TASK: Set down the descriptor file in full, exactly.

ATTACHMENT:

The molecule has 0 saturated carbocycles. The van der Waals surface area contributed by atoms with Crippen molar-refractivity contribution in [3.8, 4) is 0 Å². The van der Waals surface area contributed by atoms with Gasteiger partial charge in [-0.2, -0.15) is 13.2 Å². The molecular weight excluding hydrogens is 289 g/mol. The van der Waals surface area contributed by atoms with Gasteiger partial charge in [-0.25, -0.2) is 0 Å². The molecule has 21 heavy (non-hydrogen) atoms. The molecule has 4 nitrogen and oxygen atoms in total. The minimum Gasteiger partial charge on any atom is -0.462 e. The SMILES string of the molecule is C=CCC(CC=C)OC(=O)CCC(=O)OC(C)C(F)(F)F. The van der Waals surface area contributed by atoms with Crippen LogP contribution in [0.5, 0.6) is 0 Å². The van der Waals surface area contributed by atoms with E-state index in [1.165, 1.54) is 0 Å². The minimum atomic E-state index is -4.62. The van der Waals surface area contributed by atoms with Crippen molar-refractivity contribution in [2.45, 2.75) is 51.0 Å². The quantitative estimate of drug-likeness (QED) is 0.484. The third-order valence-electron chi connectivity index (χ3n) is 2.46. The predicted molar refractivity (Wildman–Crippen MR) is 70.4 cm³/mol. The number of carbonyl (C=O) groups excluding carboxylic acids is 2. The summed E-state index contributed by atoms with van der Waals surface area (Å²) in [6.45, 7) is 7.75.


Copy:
The molecule has 0 saturated carbocycles. The van der Waals surface area contributed by atoms with Crippen molar-refractivity contribution in [3.8, 4) is 0 Å². The van der Waals surface area contributed by atoms with Gasteiger partial charge in [-0.2, -0.15) is 13.2 Å². The molecular weight excluding hydrogens is 289 g/mol. The van der Waals surface area contributed by atoms with Gasteiger partial charge in [-0.25, -0.2) is 0 Å². The molecule has 21 heavy (non-hydrogen) atoms. The molecule has 4 nitrogen and oxygen atoms in total. The minimum Gasteiger partial charge on any atom is -0.462 e. The SMILES string of the molecule is C=CCC(CC=C)OC(=O)CCC(=O)OC(C)C(F)(F)F. The van der Waals surface area contributed by atoms with Crippen LogP contribution in [0.5, 0.6) is 0 Å². The van der Waals surface area contributed by atoms with E-state index in [1.165, 1.54) is 0 Å². The minimum atomic E-state index is -4.62. The van der Waals surface area contributed by atoms with Crippen molar-refractivity contribution in [2.45, 2.75) is 51.0 Å². The quantitative estimate of drug-likeness (QED) is 0.484. The third-order valence-electron chi connectivity index (χ3n) is 2.46. The predicted molar refractivity (Wildman–Crippen MR) is 70.4 cm³/mol. The number of carbonyl (C=O) groups excluding carboxylic acids is 2. The summed E-state index contributed by atoms with van der Waals surface area (Å²) in [6.45, 7) is 7.75.